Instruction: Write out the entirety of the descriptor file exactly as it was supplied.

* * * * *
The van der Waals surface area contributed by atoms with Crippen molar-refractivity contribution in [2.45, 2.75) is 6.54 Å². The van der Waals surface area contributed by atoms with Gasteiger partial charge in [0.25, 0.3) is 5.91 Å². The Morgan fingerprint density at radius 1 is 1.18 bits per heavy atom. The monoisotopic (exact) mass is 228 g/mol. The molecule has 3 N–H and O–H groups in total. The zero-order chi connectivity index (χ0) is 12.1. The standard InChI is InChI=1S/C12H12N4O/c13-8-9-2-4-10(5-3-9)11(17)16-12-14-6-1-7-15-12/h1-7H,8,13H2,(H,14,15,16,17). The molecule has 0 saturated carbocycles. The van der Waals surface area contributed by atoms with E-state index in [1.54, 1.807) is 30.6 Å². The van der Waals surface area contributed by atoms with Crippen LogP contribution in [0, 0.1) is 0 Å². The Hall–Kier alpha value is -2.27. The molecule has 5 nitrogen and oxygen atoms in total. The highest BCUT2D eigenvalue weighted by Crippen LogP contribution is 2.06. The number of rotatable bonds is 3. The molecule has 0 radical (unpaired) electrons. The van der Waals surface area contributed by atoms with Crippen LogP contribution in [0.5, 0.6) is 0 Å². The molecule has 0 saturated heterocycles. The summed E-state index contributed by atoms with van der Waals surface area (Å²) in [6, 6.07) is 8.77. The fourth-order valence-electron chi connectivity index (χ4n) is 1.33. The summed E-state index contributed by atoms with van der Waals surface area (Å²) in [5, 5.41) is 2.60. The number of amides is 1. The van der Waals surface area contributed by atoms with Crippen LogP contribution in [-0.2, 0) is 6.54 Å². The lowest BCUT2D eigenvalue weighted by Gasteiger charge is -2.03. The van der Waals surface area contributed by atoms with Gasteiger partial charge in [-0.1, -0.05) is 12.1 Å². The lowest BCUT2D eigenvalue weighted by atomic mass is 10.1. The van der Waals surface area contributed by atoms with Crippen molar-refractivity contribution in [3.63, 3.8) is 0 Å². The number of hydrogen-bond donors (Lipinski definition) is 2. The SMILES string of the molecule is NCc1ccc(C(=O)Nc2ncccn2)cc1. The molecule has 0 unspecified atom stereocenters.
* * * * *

The van der Waals surface area contributed by atoms with Crippen molar-refractivity contribution in [2.45, 2.75) is 6.54 Å². The van der Waals surface area contributed by atoms with Gasteiger partial charge in [0.25, 0.3) is 5.91 Å². The Morgan fingerprint density at radius 1 is 1.18 bits per heavy atom. The monoisotopic (exact) mass is 228 g/mol. The molecule has 3 N–H and O–H groups in total. The zero-order chi connectivity index (χ0) is 12.1. The standard InChI is InChI=1S/C12H12N4O/c13-8-9-2-4-10(5-3-9)11(17)16-12-14-6-1-7-15-12/h1-7H,8,13H2,(H,14,15,16,17). The molecule has 0 saturated carbocycles. The van der Waals surface area contributed by atoms with E-state index in [1.54, 1.807) is 30.6 Å². The van der Waals surface area contributed by atoms with Crippen LogP contribution in [0, 0.1) is 0 Å². The Hall–Kier alpha value is -2.27. The molecule has 5 nitrogen and oxygen atoms in total. The highest BCUT2D eigenvalue weighted by Crippen LogP contribution is 2.06. The number of rotatable bonds is 3. The molecule has 0 radical (unpaired) electrons. The van der Waals surface area contributed by atoms with Crippen LogP contribution in [0.5, 0.6) is 0 Å². The molecule has 0 saturated heterocycles. The summed E-state index contributed by atoms with van der Waals surface area (Å²) in [6, 6.07) is 8.77. The fourth-order valence-electron chi connectivity index (χ4n) is 1.33. The summed E-state index contributed by atoms with van der Waals surface area (Å²) in [5, 5.41) is 2.60. The number of amides is 1. The van der Waals surface area contributed by atoms with Crippen LogP contribution in [-0.2, 0) is 6.54 Å². The lowest BCUT2D eigenvalue weighted by Gasteiger charge is -2.03. The van der Waals surface area contributed by atoms with Gasteiger partial charge in [-0.1, -0.05) is 12.1 Å². The lowest BCUT2D eigenvalue weighted by atomic mass is 10.1. The van der Waals surface area contributed by atoms with Crippen molar-refractivity contribution in [3.63, 3.8) is 0 Å². The number of hydrogen-bond donors (Lipinski definition) is 2. The SMILES string of the molecule is NCc1ccc(C(=O)Nc2ncccn2)cc1. The molecule has 0 unspecified atom stereocenters.